RH: You're telling me, after four series. I thought Garrison's was a very good series, it was... but that was the end of the violence thing on television. It was the last show containing a lot of violence.

 

MARVEL: A couple of years earlier, it would've made it.

 

RH: Yeah, like 87th Precinct, which was my first series, I think it was one of the best detective series that's ever been done. We shot that at Universal. A lot of people felt that we 'd gone back to New York ... it had a good feel about it. It was a good series that should have gone five years. A lot of things happened... it was a well-produced show.

MARVEL: Naked City was such a standard, for shows of that style.. It's funny, I'm a New Yorker. and  it's strange watching shows set in New York and filmed in Hollywood, like Kojak. And then, there's something about ... even when a show filmed on location in Hollywood, it doesn't look right.

 

RH: You can tell a set.

 

MARVEL: Right.

 

RH: To film New York, you really gotta be there.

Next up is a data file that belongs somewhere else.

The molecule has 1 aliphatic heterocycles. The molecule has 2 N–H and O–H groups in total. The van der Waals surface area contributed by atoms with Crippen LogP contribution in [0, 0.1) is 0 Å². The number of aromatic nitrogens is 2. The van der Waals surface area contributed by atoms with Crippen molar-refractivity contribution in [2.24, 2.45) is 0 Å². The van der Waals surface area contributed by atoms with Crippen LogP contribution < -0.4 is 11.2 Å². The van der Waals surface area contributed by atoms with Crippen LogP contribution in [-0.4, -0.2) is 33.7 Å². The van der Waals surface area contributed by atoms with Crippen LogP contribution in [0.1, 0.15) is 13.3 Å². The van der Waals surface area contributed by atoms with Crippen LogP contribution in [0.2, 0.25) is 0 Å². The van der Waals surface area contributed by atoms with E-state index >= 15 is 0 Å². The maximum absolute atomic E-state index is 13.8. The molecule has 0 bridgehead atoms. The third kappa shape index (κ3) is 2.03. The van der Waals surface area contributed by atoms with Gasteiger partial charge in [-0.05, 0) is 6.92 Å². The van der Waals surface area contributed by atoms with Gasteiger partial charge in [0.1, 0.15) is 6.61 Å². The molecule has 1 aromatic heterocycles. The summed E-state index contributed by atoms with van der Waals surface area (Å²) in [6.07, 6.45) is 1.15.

MARVEL: There's something about being there that seems to give a lot more freedom. Have you done theatre work as well?

 

RH: Sure. I did 6 Rooms Riv View on Broadway. Did you see it?

 

MARVEL: No, I missed, it. I wanted to, though. Was that towards the end of the run?

 

RH. I did the whole thing from the beginning, on Broadway.

 

MARVEL: Oh, I kept thinking of Jerry Orbach.

 

RH: Well, he was in it and Jane Alexander - I played her husband - and then he had a wife. And that lasted about ten months. I was doing a soap at the time, too.

 

MARVEL: Do you have any preference between film, and television here, and soaps, and theatre?